- One of the paintings included in the clip shows the Military Barracks. Known as the Hyde Park Barracks, the building was the main male convict barracks in the colony and housed convicts working in government employment around Sydney until its closure in 1848. The barracks were designed by colonial emancipist architect Francis Greenway and constructed by convict labour. NSW was established as a penal colony to relieve Britain’s overcrowded jails and about 160,000 convicts were transported to Australia between 1788 and 1868.
- Located in Sydney’s Domain, the Government House shown in the clip replaced the original Government House on Sydney Cove that had fallen into disrepair. The new Government House was designed by English architect Edward Blore and constructed between 1837 and 1845. It is considered the most sophisticated example of a Gothic Revival building in NSW.
- The clip depicts the Government House stables. The stables, which now house the NSW Conservatorium of Music, were designed by colonial architect Francis Greenway and completed in 1817. Governor Macquarie originally commissioned Francis Greenway to design both Government House and the adjacent stables, but his successor, Governor Bourke, felt that no colonial architect had sufficient experience to plan such a building and commissioned Edward Blore to complete the work. Blore produced a mock castle that matched the castellated style of the existing Greenway stables.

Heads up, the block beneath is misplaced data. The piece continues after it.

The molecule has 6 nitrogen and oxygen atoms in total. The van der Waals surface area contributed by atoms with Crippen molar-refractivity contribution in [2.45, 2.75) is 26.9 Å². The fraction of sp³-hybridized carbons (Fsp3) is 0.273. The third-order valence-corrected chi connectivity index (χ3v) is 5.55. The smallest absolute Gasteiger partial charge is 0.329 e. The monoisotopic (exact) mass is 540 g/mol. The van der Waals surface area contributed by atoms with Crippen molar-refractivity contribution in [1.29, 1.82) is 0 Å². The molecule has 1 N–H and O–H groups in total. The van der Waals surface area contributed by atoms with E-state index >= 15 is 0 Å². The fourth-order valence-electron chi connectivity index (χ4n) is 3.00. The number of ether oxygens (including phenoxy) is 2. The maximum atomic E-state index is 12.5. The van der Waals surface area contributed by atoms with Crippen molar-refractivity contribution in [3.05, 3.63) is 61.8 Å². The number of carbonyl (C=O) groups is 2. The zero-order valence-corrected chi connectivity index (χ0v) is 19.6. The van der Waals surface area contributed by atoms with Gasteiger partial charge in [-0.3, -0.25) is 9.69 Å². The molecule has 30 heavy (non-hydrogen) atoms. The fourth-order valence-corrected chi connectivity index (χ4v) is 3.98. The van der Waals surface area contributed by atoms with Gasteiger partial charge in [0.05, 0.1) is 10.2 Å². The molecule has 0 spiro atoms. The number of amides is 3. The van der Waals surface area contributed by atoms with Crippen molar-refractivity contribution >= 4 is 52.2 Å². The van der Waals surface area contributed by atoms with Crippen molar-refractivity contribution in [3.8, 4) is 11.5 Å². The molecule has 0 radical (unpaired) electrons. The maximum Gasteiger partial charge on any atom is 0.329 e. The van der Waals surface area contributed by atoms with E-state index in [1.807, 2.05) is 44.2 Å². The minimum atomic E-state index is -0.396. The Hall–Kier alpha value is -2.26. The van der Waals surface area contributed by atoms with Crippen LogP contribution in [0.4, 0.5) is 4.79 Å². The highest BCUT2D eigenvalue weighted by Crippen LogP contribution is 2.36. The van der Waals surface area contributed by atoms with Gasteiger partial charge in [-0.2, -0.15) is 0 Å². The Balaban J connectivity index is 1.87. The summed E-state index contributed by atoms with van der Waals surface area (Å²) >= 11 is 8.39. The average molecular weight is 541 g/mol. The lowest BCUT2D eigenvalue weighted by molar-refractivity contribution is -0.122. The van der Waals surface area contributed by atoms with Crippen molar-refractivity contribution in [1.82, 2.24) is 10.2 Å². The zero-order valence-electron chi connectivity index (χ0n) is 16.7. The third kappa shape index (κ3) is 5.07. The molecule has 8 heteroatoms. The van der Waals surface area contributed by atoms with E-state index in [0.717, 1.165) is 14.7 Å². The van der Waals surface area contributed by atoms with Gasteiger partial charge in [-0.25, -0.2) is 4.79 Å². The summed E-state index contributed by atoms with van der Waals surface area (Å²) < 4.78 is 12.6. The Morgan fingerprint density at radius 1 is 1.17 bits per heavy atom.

This clip starts approximately 7 minutes into the documentary.
This clip shows watercolour paintings depicting early Sydney, including Indigenous Australians on the foreshore of Sydney Harbour and ships on the water, as well as aspects of the settlement itself, including Government House, the Hyde Park Barracks, the Tank Stream, the Rocks and the estates of wealthy settlers. The voice-over is accompanied by a soundtrack descriptive of the scenes depicted in the paintings – water, bird life, and English music from the period.
Narrator Early in 1835, Martens sailed from (inaudible) and in April, arrived in Sydney, in the colony of New South Wales, where he remained for the rest of his life.
He settled first in Sydney Cove, now known as The Rocks, part of a city that then numbered no more than 15,000 inhabitants. He was soon at work. These paintings are not only works of art but valuable historical records. Bridge Street, Sydney and the Tank Stream, shown here, were near the first military barracks, a reminder that Martens had come to a colony still based on the transportation of convicts.
While Port Macquarie, seen here, no longer exists, Sydney remains to this day an essentially maritime city. His letter of introduction to Phillip Parker King, eldest son of Australia’s third governor, provided Martens with an enviable introduction to colonial society. By the end of his first year in New South Wales, he’d received commissions to paint harbour views, inland and mountain scenes and studies of the fine houses owned by the colony’s most influential patrons.
Government House still stands today, designed by Edward Blore and built in 1837. Government House stables were designed by architect Francis Greenway for Governor Macquarie were completed in 1821.